China inks second port deal with North Korea

By Xu Tianran Source:Global Times Published: 2012-9-12 0:10:05

A deal giving China the right to use Chongjin port in North Korea will both help reduce logistical costs for China's commodity circulation and improve the North Korea's economy, analysts said Tuesday. It is the second port leasing agreement signed between the two countries, the first being inked in 2010.

The official news website of the Yanbian Korean Autonomous Prefecture in Jilin Province reported on Thursday that the Yanbian Haihua Group inked a deal in Pyongyang on September 1 and established with its counterpart a $7.83 million joint venture company. 

Under the deal, Haihua Group holds a 60.46 percent stake while the North Korean side owns the rest, to operate the Chongjin port's No.3 and 4 wharves for 30 years.

The ports will be capable of processing 7 million tons of cargo a year and be put into use this year.

The South Korean Chosun Ilbo newspaper reported that China will try to lease three more North Korean ports because access to the Sea of Japan to the east will save it huge transportation costs. Currently, China's Liaoning Province and its landlocked provinces Heilongjiang and Jilin mostly use railways to transport various goods to the east and south of the country.

According to Yang Mian, a professor of international relations at the Communication University of China, the Chongjin port is in proximity to the Rajin-Sonbong special economic zone, which is the most important China-North Korea economic cooperation project.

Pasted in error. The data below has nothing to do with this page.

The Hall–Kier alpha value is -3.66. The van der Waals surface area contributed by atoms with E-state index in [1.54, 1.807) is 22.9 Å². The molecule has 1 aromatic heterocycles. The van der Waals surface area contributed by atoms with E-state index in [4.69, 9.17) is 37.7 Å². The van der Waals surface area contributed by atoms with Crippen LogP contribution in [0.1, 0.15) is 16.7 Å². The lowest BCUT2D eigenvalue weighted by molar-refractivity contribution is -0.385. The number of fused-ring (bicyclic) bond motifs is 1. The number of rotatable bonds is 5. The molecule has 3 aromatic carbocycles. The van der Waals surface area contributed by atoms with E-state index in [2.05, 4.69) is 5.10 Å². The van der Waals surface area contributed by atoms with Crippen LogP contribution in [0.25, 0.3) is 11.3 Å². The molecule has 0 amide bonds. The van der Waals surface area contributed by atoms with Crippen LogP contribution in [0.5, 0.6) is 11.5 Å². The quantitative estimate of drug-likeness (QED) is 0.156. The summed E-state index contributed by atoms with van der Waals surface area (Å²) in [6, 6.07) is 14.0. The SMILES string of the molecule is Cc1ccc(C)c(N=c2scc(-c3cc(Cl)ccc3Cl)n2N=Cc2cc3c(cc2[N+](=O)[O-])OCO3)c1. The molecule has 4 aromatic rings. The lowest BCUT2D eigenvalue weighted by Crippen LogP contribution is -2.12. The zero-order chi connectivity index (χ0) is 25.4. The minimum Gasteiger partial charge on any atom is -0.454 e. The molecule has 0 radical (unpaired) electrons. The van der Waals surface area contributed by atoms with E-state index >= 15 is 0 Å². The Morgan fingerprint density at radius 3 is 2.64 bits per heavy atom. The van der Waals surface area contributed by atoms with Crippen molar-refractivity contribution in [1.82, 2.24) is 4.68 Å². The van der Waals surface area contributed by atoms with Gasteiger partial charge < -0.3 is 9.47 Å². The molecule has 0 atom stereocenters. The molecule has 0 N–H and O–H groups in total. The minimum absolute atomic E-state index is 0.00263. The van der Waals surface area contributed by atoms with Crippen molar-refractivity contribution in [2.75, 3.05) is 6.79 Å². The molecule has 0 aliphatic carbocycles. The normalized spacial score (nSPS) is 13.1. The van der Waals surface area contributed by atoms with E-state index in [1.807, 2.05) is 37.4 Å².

The approval to use the Chongjin port is a sign that the North is willing to deepen its business ties with China to improve its economy, he said.

"But it does not mean North Korea will carry out major economic reforms, because it is very cautious against any policy shifts that would undermine its domestic stability," he told the Global Times.

The prefecture's public relations department and the Yanbian Haihua Group did not comment on the joint venture when contacted by the Global Times yesterday.

According to Yang, after the new leadership was established, North Korea clearly signaled its intention to improve its economy and its people's living standards. But as the development of its economic experimental zones is at a very early stage, North Korea lacks laws dealing with foreign investors and gives the impression of being capricious.

"But in general, the North is changing gradually, willing to deal with foreign countries to make money while not loosening domestic controls," Yang said.

In March 2010, a Chinese company in Yanbian obtained the right to use piers at Rajin port for 10 years, the first time China had found a direct trade outlet to the Sea of Japan.

Posted in: Politics, Business, Diplomacy

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